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Indonesian worries over lab could hurt U.S. flu research

JAKARTA, Indonesia —Threats to shut down a U.S. Navy medical research lab here might undermine the hunt for mutating viruses that could set off the next global flu pandemic, Western scientists warn.

Indonesia suspended negotiations with the United States over the fate of Naval Medical Research Unit No. 2 last month after senior politicians claimed it didn't benefit Indonesia and could be a cover for spying.

The U.S. Embassy firmly denied that the facility is used to gather intelligence, and said most of the lab's staff are Indonesians helping with research carried out in cooperation with local health officials.

The biomedical research lab opened in Jakarta in 1970 and studies tropical diseases including malaria, dengue fever and avian flu, according to an embassy fact sheet.

It has a staff of about 175, but only 19 are American. The rest are Indonesians.

Defense Minister Juwono Sudarsono said last month that his ministry recommended the lab be closed because its operations were too secretive and incompatible with Indonesia's security interests.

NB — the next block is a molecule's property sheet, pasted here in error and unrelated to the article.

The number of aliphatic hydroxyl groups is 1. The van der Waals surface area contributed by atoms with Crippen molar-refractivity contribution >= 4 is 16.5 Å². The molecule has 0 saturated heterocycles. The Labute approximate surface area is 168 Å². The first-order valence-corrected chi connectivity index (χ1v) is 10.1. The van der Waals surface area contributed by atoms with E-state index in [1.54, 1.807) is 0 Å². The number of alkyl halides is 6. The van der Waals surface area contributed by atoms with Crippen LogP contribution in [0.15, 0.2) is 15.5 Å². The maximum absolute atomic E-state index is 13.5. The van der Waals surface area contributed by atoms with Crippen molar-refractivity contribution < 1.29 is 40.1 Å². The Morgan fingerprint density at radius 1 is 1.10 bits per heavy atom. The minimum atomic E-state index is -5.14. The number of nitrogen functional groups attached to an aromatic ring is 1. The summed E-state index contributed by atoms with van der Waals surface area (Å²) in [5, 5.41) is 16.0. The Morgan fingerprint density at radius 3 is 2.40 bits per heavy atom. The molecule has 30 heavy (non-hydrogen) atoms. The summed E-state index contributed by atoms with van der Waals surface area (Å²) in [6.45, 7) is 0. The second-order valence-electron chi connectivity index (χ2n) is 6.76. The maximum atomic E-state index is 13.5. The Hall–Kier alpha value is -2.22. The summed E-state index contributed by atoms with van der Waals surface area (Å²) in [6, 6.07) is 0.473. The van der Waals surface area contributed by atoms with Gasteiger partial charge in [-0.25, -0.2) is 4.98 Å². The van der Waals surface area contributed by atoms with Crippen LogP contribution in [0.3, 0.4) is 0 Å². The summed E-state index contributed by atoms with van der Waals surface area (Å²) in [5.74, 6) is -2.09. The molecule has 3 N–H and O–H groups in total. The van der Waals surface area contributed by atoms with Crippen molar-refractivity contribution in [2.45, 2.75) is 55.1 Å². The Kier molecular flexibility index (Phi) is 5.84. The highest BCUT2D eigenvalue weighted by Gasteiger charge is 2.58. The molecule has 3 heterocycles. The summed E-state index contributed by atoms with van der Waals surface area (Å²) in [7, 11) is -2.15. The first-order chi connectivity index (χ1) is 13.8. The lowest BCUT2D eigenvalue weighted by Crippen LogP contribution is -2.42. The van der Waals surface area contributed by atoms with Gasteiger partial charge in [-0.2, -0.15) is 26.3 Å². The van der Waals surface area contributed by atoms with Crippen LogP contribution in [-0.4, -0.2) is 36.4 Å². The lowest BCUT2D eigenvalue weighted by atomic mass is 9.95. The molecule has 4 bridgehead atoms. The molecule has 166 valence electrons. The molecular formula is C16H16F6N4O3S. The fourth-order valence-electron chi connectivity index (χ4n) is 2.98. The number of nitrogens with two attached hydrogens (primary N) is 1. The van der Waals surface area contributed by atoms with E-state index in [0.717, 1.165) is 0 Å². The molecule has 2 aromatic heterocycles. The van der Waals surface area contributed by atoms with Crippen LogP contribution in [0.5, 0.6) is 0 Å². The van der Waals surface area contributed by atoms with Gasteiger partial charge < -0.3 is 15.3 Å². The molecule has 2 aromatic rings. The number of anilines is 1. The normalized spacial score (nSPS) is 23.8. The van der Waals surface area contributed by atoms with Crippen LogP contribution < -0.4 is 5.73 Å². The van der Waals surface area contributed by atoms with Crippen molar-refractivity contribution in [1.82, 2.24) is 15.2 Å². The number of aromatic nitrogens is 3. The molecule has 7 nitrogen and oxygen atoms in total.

Negotiations on the lab would resume as early as this month, the Foreign Ministry said, once the country had a "unified stand" on the issue. But U.S. Embassy spokesman Tristram Perry said he was not aware of any date for talks to resume.

U.S. officials say privately that the dispute is part of a bigger argument over sharing virus samples, including strains of the avian flu, which the World Health Organization warns could set off a global pandemic.

Before Indonesia announced in January 2007 that it no longer would share samples with other countries, the U.S. naval lab did research on normal flu viruses from seasonal outbreaks as well bird flu cases treated in Indonesian hospitals.

In its current form, the avian flu spreads from birds, usually infected poultry, to humans, but the infection rate is low. Indonesia leads the world in bird flu deaths, with at least 110 confirmed since 2005, according to WHO. The virus kills 81 percent of its victims in Indonesia, the agency's figures show.

A Western scientist said Indonesia has many strains of the avian flu virus, and that without constant research, a different strain more easily transmitted to humans could catch scientists off guard, and spread rapidly before a vaccine is ready.

After announcing the ban on virus-sharing, Health Minister Siti Fadilah Supari, a cardiologist, published a book in which she warned that viruses shared with other countries could be turned into biological weapons.

Her book also claimed the pressure to share viruses was an example of exploitation of developing countries' natural resources.

"They also exploited part of the human body from the people of the powerless countries," she wrote. "They took our blood. They took our cells. They took our antibodies. And perhaps it would be more dangerous when, in the end they would take our brain cells as well, to be re-engineered to create a new generation of slaves."

Indonesian worries over lab could hurt U.S. flu research 07/06/08 [Last modified: Monday, November 1, 2010 2:31pm]
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